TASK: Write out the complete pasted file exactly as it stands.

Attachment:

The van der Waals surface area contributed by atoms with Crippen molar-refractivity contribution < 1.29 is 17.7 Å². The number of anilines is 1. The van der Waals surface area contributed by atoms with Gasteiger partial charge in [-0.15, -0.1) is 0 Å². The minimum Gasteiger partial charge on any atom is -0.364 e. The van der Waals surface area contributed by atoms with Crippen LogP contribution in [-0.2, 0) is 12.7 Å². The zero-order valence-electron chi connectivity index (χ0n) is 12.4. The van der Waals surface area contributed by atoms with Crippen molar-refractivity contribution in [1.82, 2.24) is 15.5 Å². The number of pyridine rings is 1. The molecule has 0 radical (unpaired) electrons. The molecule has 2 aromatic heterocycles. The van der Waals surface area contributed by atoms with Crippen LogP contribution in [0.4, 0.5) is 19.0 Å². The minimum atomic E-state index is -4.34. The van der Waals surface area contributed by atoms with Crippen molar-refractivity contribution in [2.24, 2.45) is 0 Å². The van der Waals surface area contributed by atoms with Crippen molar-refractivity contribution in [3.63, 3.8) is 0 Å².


The van der Waals surface area contributed by atoms with Crippen molar-refractivity contribution < 1.29 is 17.7 Å². The number of anilines is 1. The van der Waals surface area contributed by atoms with Gasteiger partial charge in [-0.15, -0.1) is 0 Å². The minimum Gasteiger partial charge on any atom is -0.364 e. The van der Waals surface area contributed by atoms with Crippen LogP contribution in [-0.2, 0) is 12.7 Å². The zero-order valence-electron chi connectivity index (χ0n) is 12.4. The van der Waals surface area contributed by atoms with Crippen molar-refractivity contribution in [1.82, 2.24) is 15.5 Å². The number of pyridine rings is 1. The molecule has 0 radical (unpaired) electrons. The molecule has 2 aromatic heterocycles. The van der Waals surface area contributed by atoms with Crippen LogP contribution in [0.4, 0.5) is 19.0 Å². The minimum atomic E-state index is -4.34. The van der Waals surface area contributed by atoms with Crippen molar-refractivity contribution in [2.24, 2.45) is 0 Å². The van der Waals surface area contributed by atoms with Crippen molar-refractivity contribution in [3.63, 3.8) is 0 Å².